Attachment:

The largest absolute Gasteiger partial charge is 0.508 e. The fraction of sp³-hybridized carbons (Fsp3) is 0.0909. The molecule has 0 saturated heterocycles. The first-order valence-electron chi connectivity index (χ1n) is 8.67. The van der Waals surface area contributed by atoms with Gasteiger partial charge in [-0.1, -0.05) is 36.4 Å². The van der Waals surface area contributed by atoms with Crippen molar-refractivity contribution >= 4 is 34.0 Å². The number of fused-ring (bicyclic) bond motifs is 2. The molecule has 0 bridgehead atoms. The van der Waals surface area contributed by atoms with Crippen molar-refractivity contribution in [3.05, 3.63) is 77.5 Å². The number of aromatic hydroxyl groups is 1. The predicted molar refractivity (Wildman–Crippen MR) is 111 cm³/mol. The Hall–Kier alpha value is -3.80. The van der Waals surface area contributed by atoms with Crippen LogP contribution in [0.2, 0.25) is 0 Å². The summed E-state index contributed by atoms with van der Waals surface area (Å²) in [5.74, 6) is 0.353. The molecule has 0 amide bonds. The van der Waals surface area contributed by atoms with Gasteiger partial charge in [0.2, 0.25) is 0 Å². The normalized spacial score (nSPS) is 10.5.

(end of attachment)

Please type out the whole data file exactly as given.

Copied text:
The largest absolute Gasteiger partial charge is 0.508 e. The fraction of sp³-hybridized carbons (Fsp3) is 0.0909. The molecule has 0 saturated heterocycles. The first-order valence-electron chi connectivity index (χ1n) is 8.67. The van der Waals surface area contributed by atoms with Gasteiger partial charge in [-0.1, -0.05) is 36.4 Å². The van der Waals surface area contributed by atoms with Crippen molar-refractivity contribution >= 4 is 34.0 Å². The number of fused-ring (bicyclic) bond motifs is 2. The molecule has 0 bridgehead atoms. The van der Waals surface area contributed by atoms with Crippen molar-refractivity contribution in [3.05, 3.63) is 77.5 Å². The number of aromatic hydroxyl groups is 1. The predicted molar refractivity (Wildman–Crippen MR) is 111 cm³/mol. The Hall–Kier alpha value is -3.80. The van der Waals surface area contributed by atoms with Crippen LogP contribution in [0.2, 0.25) is 0 Å². The summed E-state index contributed by atoms with van der Waals surface area (Å²) in [5.74, 6) is 0.353. The molecule has 0 amide bonds. The van der Waals surface area contributed by atoms with Gasteiger partial charge in [0.2, 0.25) is 0 Å². The normalized spacial score (nSPS) is 10.5.